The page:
3.5. Stability of the Cream Formulation of ITZ

The result of the stability test of the O/W cream formulation of ITZ is illustrated in Figure 3. The concentration of ITZ in the O/W cream formulation was not considerably changed at 25 °C and 40 °C during the 8-week test period. No appreciable phase separation was observed from the O/W cream formulation of ITZ throughout the test period. This implies that ITZ solubilized in the O/W cream formulation was stable and the dispersion stability of the O/W cream formulation was appropriately retained for the whole tested period. The pH of the O/W cream formulation of ITZ remained unchanged (pH 6.0) under the test temperature condition for 8 weeks. The organoleptic characteristics and texture of the O/W cream formulation also did not change significantly during the test period. Thus, the O/W cream formulation of ITZ was found to be stable under the experimental conditions.

3.6. In Vitro Skin Deposition and Penetration Analyses

For effective treatment of cutaneous mycoses, anti-fungal drugs such as ITZ should be delivered to the skin tissues, particularly to the stratum corneum, because dermatophytes, such as Trichophyton, Epidermophyton, and Microsporum spp., require keratins for their survival and growth and therefore, they colonize only keratinized tissues such as the stratum corneum [18]. In the case of cutaneous mycoses caused by yeasts such as Cryptococcus neoformans and Candida albicans, anti-fungal drugs should permeate into non-keratinized skin tissues such as the epidermis and dermis to achieve successful therapeutic outcomes [19,20]. Therefore, we assessed the in vitro skin permeation and deposition behavior of ITZ using the O/W cream formulation and physical mixture. As the primary aim of this study was to deliver ITZ efficiently to the skin tissues using the O/W cream formulation with a maximized solubilization capacity for the drug, the physical mixture in which the drug was supposed to be not soluble or only partially soluble was used as a negative control formulation.
For the in vitro skin permeation and deposition analyses, rat skin was used owing to its advantages such as low variation in permeability, easy handling, and low cost [21]. Although drug permeation rates through human skin are generally slower than those through rat skin because of the difference between thicknesses of human and rat skins, it has been known that drug permeation behaviors assessed with human and rat skins are well correlated [21]. For this reason, rat skin was used to predict the permeation behavior of ITZ incorporated in the cream formulation in human skin.
Figure 4 shows the deposition profiles of ITZ in the stratum corneum, epidermis and dermis assessed for 24 h after the start of the in vitro skin deposition analysis performed with the O/W cream formulation and physical mixture. In general, the concentration and amount of ITZ deposited in the skin tissues gradually increased with time, and they were the highest in the stratum corneum, followed by those in the dermis and epidermis. This implies that the drug formulated in the cream formulation and physical mixture was initially delivered to the outermost skin tissue, i.e., the stratum corneum and then diffused into deeper skin tissues such as the epidermis and dermis with time. In addition, keratins abundantly present in the stratum corneum are known to have high binding affinity to lipophilic drugs such as ITZ, and thereby they act as drug reservoirs [22,23,24,25,26]. For this reason, most of ITZ deposited in the stratum corneum were supposed to be bound to keratins and only remaining drugs were diffused into deeper skin tissues, resulting in considerably higher concentration and amount of the drug in the stratum corneum than those in the epidermis and dermis.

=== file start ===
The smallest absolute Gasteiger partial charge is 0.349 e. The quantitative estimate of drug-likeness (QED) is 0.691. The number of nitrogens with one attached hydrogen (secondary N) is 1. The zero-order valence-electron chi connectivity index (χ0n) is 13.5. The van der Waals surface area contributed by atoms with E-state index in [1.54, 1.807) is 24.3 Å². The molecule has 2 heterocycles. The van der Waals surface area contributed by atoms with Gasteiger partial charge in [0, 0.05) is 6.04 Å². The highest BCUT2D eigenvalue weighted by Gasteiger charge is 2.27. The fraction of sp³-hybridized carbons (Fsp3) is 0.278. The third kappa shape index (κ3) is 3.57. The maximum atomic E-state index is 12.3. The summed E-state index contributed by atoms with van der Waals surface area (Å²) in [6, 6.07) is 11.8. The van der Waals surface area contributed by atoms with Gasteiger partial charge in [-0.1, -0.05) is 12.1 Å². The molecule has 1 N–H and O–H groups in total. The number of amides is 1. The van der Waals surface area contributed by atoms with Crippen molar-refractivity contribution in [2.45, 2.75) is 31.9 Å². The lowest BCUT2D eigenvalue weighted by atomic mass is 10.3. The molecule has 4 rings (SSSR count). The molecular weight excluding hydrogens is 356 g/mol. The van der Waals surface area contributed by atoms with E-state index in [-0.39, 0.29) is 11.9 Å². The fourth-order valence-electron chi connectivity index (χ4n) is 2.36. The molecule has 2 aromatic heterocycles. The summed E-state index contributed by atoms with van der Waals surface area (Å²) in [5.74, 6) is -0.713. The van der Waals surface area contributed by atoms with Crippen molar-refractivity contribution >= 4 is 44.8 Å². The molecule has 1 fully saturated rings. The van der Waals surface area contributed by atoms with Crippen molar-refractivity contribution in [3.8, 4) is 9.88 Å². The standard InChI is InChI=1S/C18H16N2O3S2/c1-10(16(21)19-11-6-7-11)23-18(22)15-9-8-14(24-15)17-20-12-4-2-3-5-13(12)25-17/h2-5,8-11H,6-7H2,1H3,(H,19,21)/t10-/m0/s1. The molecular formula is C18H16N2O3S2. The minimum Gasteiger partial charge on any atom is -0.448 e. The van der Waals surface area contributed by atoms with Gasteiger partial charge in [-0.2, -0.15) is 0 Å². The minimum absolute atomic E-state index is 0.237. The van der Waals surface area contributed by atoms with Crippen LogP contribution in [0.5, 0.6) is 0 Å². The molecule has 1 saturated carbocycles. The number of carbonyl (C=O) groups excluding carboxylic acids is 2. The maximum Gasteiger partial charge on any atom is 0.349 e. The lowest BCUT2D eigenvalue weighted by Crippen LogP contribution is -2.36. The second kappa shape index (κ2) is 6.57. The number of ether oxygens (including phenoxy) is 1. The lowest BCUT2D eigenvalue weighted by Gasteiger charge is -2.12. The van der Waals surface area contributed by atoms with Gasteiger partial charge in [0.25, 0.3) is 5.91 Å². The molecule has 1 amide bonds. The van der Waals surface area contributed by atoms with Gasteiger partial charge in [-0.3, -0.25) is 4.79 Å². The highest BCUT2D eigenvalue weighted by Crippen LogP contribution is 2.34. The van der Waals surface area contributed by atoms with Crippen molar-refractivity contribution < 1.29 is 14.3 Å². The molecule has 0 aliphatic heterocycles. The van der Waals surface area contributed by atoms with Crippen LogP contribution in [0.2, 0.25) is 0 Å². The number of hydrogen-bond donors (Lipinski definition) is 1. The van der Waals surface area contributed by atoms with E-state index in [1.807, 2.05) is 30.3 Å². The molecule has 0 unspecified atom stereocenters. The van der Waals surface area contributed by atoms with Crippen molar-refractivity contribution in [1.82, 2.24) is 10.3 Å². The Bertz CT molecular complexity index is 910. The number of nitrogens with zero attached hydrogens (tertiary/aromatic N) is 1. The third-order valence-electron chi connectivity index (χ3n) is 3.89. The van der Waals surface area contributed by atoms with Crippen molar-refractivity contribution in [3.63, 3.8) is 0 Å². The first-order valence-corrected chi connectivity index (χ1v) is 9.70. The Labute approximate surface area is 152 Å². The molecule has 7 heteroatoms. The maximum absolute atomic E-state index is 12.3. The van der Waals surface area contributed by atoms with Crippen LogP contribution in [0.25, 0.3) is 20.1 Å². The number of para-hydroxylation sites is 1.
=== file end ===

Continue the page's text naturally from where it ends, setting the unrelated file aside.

The result of the in vitro skin deposition analysis also revealed that the concentration of ITZ deposited in the stratum corneum was considerably higher than those deposited in the epidermis and dermis for the test period, whereas in general the amount of ITZ deposited in the stratum corneum was not significantly higher than those deposited in the epidermis and dermis. This might be caused by the difference in tissue weight among the skin layers. The weight of the stratum corneum obtained from the rat skin was measured to be approximately 11 times and 5 times lower than those of the epidermis and dermis, respectively. Thus, the amount of ITZ deposited in the stratum corneum was comparatively low despite the high concentration of ITZ deposited in the stratum corneum.
The O/W cream formulation exhibited largely higher concentrations and amounts of ITZ deposited in the stratum corneum than those of the physical mixture. As for the physical mixture, ITZ was not appropriately solubilized; it was present in the cream base as a solid powder. The dissolution of the poorly water-soluble drug and its permeation into the stratum corneum are thus highly limited. In contrast, ITZ was fully dissolved in the oil phase of the O/W cream formulation, and the oil droplets were supposed to be intimately contacted with the lipophilic domain of the stratum corneum. This was considered ultimately to cause the supply of solubilized ITZ to the stratum corneum, which could be useful for the treatment of cutaneous mycoses caused by dermatophytes that colonize only the stratum corneum. By the enhanced partition of ITZ to the stratum corneum, the diffusion of the drug into the deeper skin tissues might be facilitated.